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Monday, November 9, 1998 Published at 11:37 GMT


Common cold cure moves closer

Research at the Common Cold Centre

Scientists have cracked the structure of one of the viruses that causes the common cold.

Gail Foley on ten years of the Common Cold Centre
Experts at the Common Cold Centre in Cardiff are also developing a home testing kit to distinguish between influenza and a heavy cold.

Now that the structure of the rhinovirus has been discovered, scientists are hopeful they will be able to develop a treatment to block its effect.

However, they warn that a total cure for the common cold could still be 10-20 years away despite millions of pounds being pumped into research.

[ image: Professor Ron Eccles with the rhinovirus]
Professor Ron Eccles with the rhinovirus
Common Cold Centre director Professor Ron Eccles said: "The problem is that we are not dealing with a single disease, but perhaps 5-6 groups of viruses.

"It is much more difficult problem than, for example, curing smallpox, a single stable virus where one could develop a vaccine to overcome the disease.

"Now that we have worked out the structure of the rhinovirus, it is possible to develop specific medications. However, these medications will only work against the rhinovirus, what about the other viruses?

"Part of a cure is coming, and it will be here in the next few years, but I still think for the next ten years we are going to have to live with the viruses.

"Hopefully by controlling symptoms we will be able to live in peace. If you can control the symptoms who cares whether they have got a cold or not."

200 viruses

More than 200 different viruses can cause common cold symptoms. The human body cannot build up resistance to the viruses, so they can cause illness again and again.

The viruses attach themselves to the cells lining the nose, causing minute areas of damage.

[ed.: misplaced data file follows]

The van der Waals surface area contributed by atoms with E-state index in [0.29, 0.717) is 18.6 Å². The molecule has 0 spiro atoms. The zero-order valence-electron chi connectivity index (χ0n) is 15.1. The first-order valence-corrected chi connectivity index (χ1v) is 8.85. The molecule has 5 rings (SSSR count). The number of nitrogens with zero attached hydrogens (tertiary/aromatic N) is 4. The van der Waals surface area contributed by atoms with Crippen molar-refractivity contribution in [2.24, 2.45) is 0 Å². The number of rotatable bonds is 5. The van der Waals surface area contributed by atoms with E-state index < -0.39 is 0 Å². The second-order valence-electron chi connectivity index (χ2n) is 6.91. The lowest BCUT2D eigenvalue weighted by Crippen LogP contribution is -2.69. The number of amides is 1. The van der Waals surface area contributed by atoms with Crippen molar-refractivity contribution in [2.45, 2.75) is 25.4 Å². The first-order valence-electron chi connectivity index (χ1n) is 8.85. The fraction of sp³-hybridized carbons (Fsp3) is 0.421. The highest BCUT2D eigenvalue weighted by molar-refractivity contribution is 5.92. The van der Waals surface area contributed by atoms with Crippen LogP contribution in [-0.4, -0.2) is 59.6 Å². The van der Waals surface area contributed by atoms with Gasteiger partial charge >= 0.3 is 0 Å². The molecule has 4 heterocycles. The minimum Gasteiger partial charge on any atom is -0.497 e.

It is the body's own white blood cells that cause the symptoms of a cold. They are attracted to the nose when it is infected and release powerful natural disinfectant chemicals to kill the invading viruses.

On any day from September to March at least 50m people worldwide are suffering from cold symptoms. In a lifetime of 75 years we suffer from more than 200 bouts of common cold, each lasting 5-6 days.

Although the majority of cold sufferers can easily shake off their symptoms, approximately 4 million children world wide die of acute respiratory infections, mainly in the third world.

The Common Cold Centre was set up 1988 with finance from pharmaceutical industry.

Home spun remedies

[ image: Sneezing: a classic symptom]
Sneezing: a classic symptom
The centre has conducted research on most of the common cold medications that are now available from the pharmacy and supermarkets, and on many medicines that are still under development.

But despite the high tech research going on at the centre, Professor Eccles had some home spun tips for dealing with a cold. He recommended:

  • Hot drinks
  • Soup
  • Spicy food

All these can stimulate the production of secretions that can help to soothe and unblock the airways.

Professor Eccles said: "A lot of the old remedies you cannot throw out. They are still some of the best remedies."

The centre has also researched the impact of alcohol on nasal congestion; how the voice becomes deeper during a cold; how our personality influences the way we cough and why a cold causes only one side of the nose to become blocked.

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